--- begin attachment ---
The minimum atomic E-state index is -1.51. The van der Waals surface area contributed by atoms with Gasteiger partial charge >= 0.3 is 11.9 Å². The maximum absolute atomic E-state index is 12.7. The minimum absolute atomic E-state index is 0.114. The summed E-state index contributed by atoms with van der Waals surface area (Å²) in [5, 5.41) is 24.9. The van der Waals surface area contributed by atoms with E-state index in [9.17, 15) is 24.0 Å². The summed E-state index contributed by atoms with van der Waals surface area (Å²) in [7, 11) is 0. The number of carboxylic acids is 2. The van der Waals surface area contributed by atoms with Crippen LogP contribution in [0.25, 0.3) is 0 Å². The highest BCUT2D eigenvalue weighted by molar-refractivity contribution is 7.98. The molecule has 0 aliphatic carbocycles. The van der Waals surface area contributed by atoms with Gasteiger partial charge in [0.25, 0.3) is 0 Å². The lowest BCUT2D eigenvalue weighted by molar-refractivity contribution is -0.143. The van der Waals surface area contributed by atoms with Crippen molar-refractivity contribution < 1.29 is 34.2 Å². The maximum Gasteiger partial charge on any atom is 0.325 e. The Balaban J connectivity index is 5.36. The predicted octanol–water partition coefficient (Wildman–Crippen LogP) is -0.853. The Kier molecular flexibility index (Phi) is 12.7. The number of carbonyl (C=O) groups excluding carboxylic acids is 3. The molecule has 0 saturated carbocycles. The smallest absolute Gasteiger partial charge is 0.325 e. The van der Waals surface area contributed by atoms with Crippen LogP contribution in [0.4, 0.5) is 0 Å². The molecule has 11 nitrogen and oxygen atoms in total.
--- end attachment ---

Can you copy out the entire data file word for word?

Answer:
The minimum atomic E-state index is -1.51. The van der Waals surface area contributed by atoms with Gasteiger partial charge >= 0.3 is 11.9 Å². The maximum absolute atomic E-state index is 12.7. The minimum absolute atomic E-state index is 0.114. The summed E-state index contributed by atoms with van der Waals surface area (Å²) in [5, 5.41) is 24.9. The van der Waals surface area contributed by atoms with E-state index in [9.17, 15) is 24.0 Å². The summed E-state index contributed by atoms with van der Waals surface area (Å²) in [7, 11) is 0. The number of carboxylic acids is 2. The van der Waals surface area contributed by atoms with Crippen LogP contribution in [0.25, 0.3) is 0 Å². The highest BCUT2D eigenvalue weighted by molar-refractivity contribution is 7.98. The molecule has 0 aliphatic carbocycles. The van der Waals surface area contributed by atoms with Gasteiger partial charge in [0.25, 0.3) is 0 Å². The lowest BCUT2D eigenvalue weighted by molar-refractivity contribution is -0.143. The van der Waals surface area contributed by atoms with Crippen molar-refractivity contribution < 1.29 is 34.2 Å². The maximum Gasteiger partial charge on any atom is 0.325 e. The Balaban J connectivity index is 5.36. The predicted octanol–water partition coefficient (Wildman–Crippen LogP) is -0.853. The Kier molecular flexibility index (Phi) is 12.7. The number of carbonyl (C=O) groups excluding carboxylic acids is 3. The molecule has 0 saturated carbocycles. The smallest absolute Gasteiger partial charge is 0.325 e. The van der Waals surface area contributed by atoms with Crippen LogP contribution in [0.4, 0.5) is 0 Å². The molecule has 11 nitrogen and oxygen atoms in total.